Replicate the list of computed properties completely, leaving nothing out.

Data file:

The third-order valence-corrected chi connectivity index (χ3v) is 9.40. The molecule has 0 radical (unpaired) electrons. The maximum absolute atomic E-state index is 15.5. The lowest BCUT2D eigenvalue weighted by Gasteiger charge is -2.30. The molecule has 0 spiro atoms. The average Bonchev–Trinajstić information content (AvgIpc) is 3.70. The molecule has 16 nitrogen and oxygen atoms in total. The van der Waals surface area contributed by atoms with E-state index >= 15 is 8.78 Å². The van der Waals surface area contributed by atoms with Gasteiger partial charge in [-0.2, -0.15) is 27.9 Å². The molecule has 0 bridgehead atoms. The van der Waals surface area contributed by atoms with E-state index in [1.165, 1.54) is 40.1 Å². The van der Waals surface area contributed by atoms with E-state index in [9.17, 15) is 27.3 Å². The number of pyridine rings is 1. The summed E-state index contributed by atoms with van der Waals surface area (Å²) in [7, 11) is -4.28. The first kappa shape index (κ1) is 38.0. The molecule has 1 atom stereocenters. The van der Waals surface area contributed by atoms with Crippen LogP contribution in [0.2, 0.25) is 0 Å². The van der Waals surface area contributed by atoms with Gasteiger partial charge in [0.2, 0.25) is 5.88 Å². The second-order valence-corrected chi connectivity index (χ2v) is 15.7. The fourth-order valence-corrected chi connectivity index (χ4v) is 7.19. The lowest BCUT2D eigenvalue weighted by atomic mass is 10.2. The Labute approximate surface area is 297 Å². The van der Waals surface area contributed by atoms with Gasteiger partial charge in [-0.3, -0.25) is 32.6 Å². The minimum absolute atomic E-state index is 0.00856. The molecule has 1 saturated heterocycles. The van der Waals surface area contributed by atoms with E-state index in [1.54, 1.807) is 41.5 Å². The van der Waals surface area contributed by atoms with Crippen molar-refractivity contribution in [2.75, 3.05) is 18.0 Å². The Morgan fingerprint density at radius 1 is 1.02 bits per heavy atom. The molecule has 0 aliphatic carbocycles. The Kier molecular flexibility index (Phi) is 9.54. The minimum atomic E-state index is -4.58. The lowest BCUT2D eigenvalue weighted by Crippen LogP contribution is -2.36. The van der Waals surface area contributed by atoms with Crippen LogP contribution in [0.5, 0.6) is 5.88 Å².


The third-order valence-corrected chi connectivity index (χ3v) is 9.40. The molecule has 0 radical (unpaired) electrons. The maximum absolute atomic E-state index is 15.5. The lowest BCUT2D eigenvalue weighted by Gasteiger charge is -2.30. The molecule has 0 spiro atoms. The average Bonchev–Trinajstić information content (AvgIpc) is 3.70. The molecule has 16 nitrogen and oxygen atoms in total. The van der Waals surface area contributed by atoms with E-state index >= 15 is 8.78 Å². The van der Waals surface area contributed by atoms with Gasteiger partial charge in [-0.2, -0.15) is 27.9 Å². The molecule has 0 bridgehead atoms. The van der Waals surface area contributed by atoms with E-state index in [1.165, 1.54) is 40.1 Å². The van der Waals surface area contributed by atoms with E-state index in [9.17, 15) is 27.3 Å². The number of pyridine rings is 1. The summed E-state index contributed by atoms with van der Waals surface area (Å²) in [7, 11) is -4.28. The first kappa shape index (κ1) is 38.0. The molecule has 1 atom stereocenters. The van der Waals surface area contributed by atoms with Crippen LogP contribution in [0.2, 0.25) is 0 Å². The van der Waals surface area contributed by atoms with Gasteiger partial charge in [0.2, 0.25) is 5.88 Å². The second-order valence-corrected chi connectivity index (χ2v) is 15.7. The fourth-order valence-corrected chi connectivity index (χ4v) is 7.19. The lowest BCUT2D eigenvalue weighted by atomic mass is 10.2. The Labute approximate surface area is 297 Å². The van der Waals surface area contributed by atoms with Gasteiger partial charge in [-0.3, -0.25) is 32.6 Å². The minimum absolute atomic E-state index is 0.00856. The molecule has 1 saturated heterocycles. The van der Waals surface area contributed by atoms with E-state index in [1.54, 1.807) is 41.5 Å². The van der Waals surface area contributed by atoms with Crippen molar-refractivity contribution in [2.75, 3.05) is 18.0 Å². The Morgan fingerprint density at radius 1 is 1.02 bits per heavy atom. The molecule has 0 aliphatic carbocycles. The Kier molecular flexibility index (Phi) is 9.54. The minimum atomic E-state index is -4.58. The lowest BCUT2D eigenvalue weighted by Crippen LogP contribution is -2.36. The van der Waals surface area contributed by atoms with Crippen LogP contribution in [0.5, 0.6) is 5.88 Å².